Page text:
Effects of experimental seawater acidification on an estuarine plankton community

The atmospheric CO2 concentration is rising, and models predict that by the end of the century it will have increased to twice the amount seen at any given time during the last 15 million yr. This will cause a decrease in average surface water pH of 0.4, and planktonic protists will be among the organisms to be affected first by this change. We tested whether reduced pH (and increased free CO2) would affect plankton communities over an incubation period of 14 d. In a laboratory microcosm setup using a natural plankton community from the Derwent River estuary, Australia, 2 treatments with reduced pH (8.0 and 7.7) were compared to an unaltered control of pH 8.3. An extreme pH 6.3 was included for comparison. Measured parameters included community photosynthesis, nutrient uptake and biomass build-up as well as enumeration of 25 protist taxa and quantitative HPLC of phytoplankton pigments. A major succession was seen during the 14 d, but no effects at all were found in pH treatments 8.0 and 7.7, whereas the extreme pH 6.3 clearly affected the community for all measured parameters. Thus, it is unlikely that the investigated plankton community would be significantly affected by a pH and CO2 change as predicted for the 21st century. This has previously been found for other coastal plankton assemblages as well, and we suggest that high pH resilience is a necessity for protist species living in coastal waters with relatively large pH fluctuations.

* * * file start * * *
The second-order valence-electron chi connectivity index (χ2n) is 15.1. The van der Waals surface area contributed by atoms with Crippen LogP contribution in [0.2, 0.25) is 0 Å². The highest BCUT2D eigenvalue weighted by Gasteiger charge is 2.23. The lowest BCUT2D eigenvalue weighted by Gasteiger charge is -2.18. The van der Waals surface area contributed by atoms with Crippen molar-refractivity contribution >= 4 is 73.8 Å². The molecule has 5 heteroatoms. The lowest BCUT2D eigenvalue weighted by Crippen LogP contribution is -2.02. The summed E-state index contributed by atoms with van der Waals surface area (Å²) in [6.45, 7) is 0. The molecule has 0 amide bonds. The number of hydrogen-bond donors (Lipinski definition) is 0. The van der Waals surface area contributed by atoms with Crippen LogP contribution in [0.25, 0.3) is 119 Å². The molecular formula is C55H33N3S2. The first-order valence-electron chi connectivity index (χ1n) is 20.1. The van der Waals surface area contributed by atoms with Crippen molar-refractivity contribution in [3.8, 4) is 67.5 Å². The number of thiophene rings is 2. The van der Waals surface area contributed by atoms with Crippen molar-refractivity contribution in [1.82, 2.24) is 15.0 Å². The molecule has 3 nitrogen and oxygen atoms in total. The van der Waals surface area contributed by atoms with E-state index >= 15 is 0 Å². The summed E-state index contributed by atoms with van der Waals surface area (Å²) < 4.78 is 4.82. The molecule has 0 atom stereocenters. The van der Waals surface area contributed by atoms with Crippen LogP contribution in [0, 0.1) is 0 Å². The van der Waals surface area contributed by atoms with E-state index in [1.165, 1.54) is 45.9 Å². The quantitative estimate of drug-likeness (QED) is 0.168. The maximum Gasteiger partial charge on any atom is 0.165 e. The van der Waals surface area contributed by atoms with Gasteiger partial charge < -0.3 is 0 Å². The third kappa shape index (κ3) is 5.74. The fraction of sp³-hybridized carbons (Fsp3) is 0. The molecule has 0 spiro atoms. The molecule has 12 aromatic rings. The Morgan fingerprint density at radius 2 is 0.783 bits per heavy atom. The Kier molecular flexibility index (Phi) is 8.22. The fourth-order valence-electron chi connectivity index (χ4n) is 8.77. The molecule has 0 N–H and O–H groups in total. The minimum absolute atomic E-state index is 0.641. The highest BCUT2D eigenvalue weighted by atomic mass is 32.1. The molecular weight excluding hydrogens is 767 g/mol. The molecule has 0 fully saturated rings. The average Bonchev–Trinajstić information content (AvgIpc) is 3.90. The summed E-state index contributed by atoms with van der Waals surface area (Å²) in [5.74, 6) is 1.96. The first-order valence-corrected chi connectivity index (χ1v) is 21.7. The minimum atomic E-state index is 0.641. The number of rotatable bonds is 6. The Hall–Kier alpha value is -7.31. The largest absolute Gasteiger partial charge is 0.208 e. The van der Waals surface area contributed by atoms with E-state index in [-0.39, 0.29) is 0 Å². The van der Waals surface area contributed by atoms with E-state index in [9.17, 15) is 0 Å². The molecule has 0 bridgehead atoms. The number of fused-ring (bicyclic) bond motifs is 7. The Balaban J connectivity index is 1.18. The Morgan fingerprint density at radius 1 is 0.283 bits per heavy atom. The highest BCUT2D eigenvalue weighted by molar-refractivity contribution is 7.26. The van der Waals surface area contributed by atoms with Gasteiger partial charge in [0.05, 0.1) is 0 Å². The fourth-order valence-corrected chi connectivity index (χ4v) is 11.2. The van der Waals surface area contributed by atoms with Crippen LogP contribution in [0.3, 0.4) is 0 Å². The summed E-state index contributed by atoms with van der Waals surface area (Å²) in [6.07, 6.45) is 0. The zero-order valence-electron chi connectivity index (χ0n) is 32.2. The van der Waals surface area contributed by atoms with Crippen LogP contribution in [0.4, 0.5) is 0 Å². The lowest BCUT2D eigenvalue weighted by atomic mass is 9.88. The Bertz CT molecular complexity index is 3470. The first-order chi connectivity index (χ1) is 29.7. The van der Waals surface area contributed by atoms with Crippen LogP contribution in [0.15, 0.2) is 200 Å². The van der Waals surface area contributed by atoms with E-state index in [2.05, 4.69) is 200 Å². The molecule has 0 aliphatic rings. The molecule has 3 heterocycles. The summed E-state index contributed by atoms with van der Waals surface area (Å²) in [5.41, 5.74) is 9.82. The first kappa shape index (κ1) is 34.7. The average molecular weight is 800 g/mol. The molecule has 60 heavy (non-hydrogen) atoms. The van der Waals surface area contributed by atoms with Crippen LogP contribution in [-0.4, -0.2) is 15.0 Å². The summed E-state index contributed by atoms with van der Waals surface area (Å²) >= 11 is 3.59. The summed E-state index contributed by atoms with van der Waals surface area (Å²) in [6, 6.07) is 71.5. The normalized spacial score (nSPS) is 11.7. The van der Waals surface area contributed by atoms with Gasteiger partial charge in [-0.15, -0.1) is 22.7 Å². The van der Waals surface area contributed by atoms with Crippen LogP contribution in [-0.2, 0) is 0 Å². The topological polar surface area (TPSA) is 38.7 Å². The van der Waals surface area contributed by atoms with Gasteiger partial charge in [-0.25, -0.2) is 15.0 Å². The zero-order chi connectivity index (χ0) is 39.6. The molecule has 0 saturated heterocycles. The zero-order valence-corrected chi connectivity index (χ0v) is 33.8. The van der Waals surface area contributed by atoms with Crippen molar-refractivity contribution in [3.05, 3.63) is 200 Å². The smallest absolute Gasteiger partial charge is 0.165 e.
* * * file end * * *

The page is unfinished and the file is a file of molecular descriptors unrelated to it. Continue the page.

Nielsen L. T., Hallegraeff G. M., Wright S. W., & Hansen P. J., 2012. Effects of experimental seawater acidification on an estuarine plankton community. Aquatic Microbial Ecology 65(3): 271-285. Article (subscription required).


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